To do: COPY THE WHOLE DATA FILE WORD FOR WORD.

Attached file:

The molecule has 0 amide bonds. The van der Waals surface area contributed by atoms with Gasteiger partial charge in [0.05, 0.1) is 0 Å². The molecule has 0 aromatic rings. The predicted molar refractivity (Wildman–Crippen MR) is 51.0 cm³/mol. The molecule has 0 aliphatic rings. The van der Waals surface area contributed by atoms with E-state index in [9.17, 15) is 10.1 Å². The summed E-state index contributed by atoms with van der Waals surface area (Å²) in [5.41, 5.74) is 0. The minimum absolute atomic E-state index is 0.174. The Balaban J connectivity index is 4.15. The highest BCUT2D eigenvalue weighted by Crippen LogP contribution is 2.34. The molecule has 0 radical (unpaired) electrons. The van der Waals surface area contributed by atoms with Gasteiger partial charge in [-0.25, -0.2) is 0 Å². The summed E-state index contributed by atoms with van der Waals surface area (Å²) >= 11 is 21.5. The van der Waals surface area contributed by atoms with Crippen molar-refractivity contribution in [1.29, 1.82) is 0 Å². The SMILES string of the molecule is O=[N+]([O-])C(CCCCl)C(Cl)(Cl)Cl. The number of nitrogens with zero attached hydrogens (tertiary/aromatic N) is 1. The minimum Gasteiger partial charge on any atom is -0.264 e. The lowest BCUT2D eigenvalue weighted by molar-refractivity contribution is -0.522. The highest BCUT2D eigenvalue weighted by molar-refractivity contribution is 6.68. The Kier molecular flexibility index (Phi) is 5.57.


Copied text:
The molecule has 0 amide bonds. The van der Waals surface area contributed by atoms with Gasteiger partial charge in [0.05, 0.1) is 0 Å². The molecule has 0 aromatic rings. The predicted molar refractivity (Wildman–Crippen MR) is 51.0 cm³/mol. The molecule has 0 aliphatic rings. The van der Waals surface area contributed by atoms with E-state index in [9.17, 15) is 10.1 Å². The summed E-state index contributed by atoms with van der Waals surface area (Å²) in [5.41, 5.74) is 0. The minimum absolute atomic E-state index is 0.174. The Balaban J connectivity index is 4.15. The highest BCUT2D eigenvalue weighted by Crippen LogP contribution is 2.34. The molecule has 0 radical (unpaired) electrons. The van der Waals surface area contributed by atoms with Gasteiger partial charge in [-0.25, -0.2) is 0 Å². The summed E-state index contributed by atoms with van der Waals surface area (Å²) >= 11 is 21.5. The van der Waals surface area contributed by atoms with Crippen molar-refractivity contribution in [1.29, 1.82) is 0 Å². The SMILES string of the molecule is O=[N+]([O-])C(CCCCl)C(Cl)(Cl)Cl. The number of nitrogens with zero attached hydrogens (tertiary/aromatic N) is 1. The minimum Gasteiger partial charge on any atom is -0.264 e. The lowest BCUT2D eigenvalue weighted by molar-refractivity contribution is -0.522. The highest BCUT2D eigenvalue weighted by molar-refractivity contribution is 6.68. The Kier molecular flexibility index (Phi) is 5.57.